President Biden’s Interior Department approved about 2,500 permits to drill on public and tribal lands in the first six months of the year, according to an analysis of government data. That includes more than 2,100 drilling approvals since Biden took office January 20. Approvals for companies to drill for oil and gas on U.S. public lands are on pace this year to reach their highest level since George W. Bush was president. Biden campaigned on a pledge to end new drilling on federal lands.
Flathead County has seen a rise in COVID-19 cases in the past several weeks, with 117 active cases as of last week, according to the Flathead City-County Health Department. Investigations of the new cases show that many of the infections are occurring in clusters.
Wild fires across the west have air quality in the Flathead Valley and other parts of Montana rising to unhealthy levels. The Montana Department of Environmental Quality reports that prevailing winds are ushering in smoke from large fires in Idaho, Washington and Oregon. High pressure remaining in place through the rest of the week will cause hot, dry and smoky conditions to continue.
Up to 85 bison may be released within a year in the Chief Mountain area of the Blackfeet Indian Reservation. The bison will be free to wander into Glacier National Park. Bison used to live on the land that’s now Glacier National Park.
The 1908 Speakeasy bar has opened in Bigfork. It’s an bar that celebrates good gin and local history with a menu of handcrafted cocktails in a Prohibition-style setting. The rock walls and concrete floors help set the tone. The bar is located downstairs at Showthyme Act II at 548 Electric Ave. in Bigfork.
Federal wildlife workers shot a bear which pulled a California woman from her tent and killed her last week. The bear was shot near the site of the fatal attack in Ovando.
The Montana Districting and Apportionment Commission has decided on criteria it will use to draw the congressional map and will reconvene on July 20 to study the impact of statistical deviations, The commission is tasked with drawing the congressional and legislative maps with the 2020 Census data. The commission was scheduled to determine the legislative criteria in this meeting but to wait until the July 20 meeting.
The Lone Mountain Land Company has announced the purchase of the Crazy Mountain Ranch east of Clyde Park. A subsidiary of the company that owns the Yellowstone Club bought the 18,000-acre ranch at the foot of the Crazy Mountains. The company said that it has no plans to develop residential subdivisions or a commercial heliskiing operation on the property.
House Bill 314 is a straightforward bill sponsored by Braxton Mitchell, R-Columbia Falls. If passed, it would add language to existing law stating that the utility-regulating PSC “shall consider all economic impacts at the state and local level when evaluating the acquisition, sale, expansion or closure of a coal-fired generation plant.”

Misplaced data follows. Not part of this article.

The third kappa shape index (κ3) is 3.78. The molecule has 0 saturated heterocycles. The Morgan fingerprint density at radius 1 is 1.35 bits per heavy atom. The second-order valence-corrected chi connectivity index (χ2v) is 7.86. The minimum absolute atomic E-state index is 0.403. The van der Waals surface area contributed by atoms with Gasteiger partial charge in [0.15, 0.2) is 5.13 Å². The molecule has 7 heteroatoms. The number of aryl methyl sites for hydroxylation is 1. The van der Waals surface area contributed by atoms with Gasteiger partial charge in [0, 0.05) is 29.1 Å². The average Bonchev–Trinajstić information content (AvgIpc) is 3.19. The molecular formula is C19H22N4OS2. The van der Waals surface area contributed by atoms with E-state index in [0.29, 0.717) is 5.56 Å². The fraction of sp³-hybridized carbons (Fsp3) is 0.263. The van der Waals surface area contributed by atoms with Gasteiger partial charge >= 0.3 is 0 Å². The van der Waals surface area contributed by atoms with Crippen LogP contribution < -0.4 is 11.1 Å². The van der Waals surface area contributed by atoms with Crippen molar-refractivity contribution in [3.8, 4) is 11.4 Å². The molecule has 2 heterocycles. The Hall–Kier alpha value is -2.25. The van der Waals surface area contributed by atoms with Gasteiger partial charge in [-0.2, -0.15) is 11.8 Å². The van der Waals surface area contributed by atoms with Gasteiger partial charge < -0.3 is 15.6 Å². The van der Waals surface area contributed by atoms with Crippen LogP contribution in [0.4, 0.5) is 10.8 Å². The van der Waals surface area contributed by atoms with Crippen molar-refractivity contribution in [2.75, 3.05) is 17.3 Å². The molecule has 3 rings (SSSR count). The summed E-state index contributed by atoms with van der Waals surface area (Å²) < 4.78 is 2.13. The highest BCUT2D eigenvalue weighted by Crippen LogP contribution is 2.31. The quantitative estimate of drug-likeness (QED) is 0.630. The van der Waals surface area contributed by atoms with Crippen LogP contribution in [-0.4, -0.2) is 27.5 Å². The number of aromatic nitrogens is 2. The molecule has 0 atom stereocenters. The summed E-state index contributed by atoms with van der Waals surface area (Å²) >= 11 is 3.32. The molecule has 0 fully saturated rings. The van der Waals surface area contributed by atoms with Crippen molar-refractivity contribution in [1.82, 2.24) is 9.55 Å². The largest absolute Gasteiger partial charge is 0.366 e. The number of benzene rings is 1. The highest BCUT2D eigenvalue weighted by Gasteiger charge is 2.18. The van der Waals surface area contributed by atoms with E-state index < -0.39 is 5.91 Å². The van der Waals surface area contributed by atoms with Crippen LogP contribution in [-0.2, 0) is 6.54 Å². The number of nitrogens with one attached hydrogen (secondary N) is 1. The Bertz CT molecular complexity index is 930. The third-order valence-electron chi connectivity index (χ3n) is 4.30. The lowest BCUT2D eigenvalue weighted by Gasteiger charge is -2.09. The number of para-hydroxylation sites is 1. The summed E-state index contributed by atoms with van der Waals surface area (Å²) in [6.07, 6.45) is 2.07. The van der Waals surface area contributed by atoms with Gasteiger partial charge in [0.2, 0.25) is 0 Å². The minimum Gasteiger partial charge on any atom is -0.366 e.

American GulfCoast Select (AGS) is the name of the new American shale oil benchmark. The new benchmark was designed to rival the landlocked U.S. West Texas Intermediate futures contract, which is based on delivery to Cushing, Oklahoma, and which has typically been used to reflect the value of a barrel of Bakken crude oil. American GulfCoast Select is based on Gulf Coast delivery instead of a land-locked location. This will better reflect shale oil’s value in the world market, and should prevent market distortions due to lack of storage infrastructure.
Continental Resources’ Harold Hamm was heard on a news report recently talking about the possibility for $100 oil. The price might go that high given the restrictive policies the Biden administration has implemented such as banning oil and gas leasing on federal lands. Executives from Exxon, Shell and TotalEnergies have all recently voiced the possibility of $100 per barrel oil.
Montana State University is the recipient of a $3.4 million grant from the Department of Energy. The project that looks at micro-organisms that can extract useful metals from pyrite is the recipient grant. The MSU project was begun after researchers realized that microbial cells can extract iron and sulfur from pyrite, and convert the metals to enzymes key to bio-technology.
Gallatin County’s residential real estate market saw higher prices and lower inventory in May compared to last year. Additionally, sellers received more than 100% of their list price in both the single family and condo/townhome markets. The number of new listings decreased 16% in May compared to last year, from 206 to 173. Pending sales were down 24.7%, from 190 to 143. The number of closed sales increased 9.4% from 117 to 128. The average days on market decreased 46.2%, from 52 to 28. The median sales price increased 39.2%, from $475,000 to $661,000. Sellers received 101.6% of their list price, up from 98.5% last May. The inventory of available homes decreased 60.9%, from 402 to 157, while the months’ supply of inventory dropped 68.8%, from 3.2 to 1.0.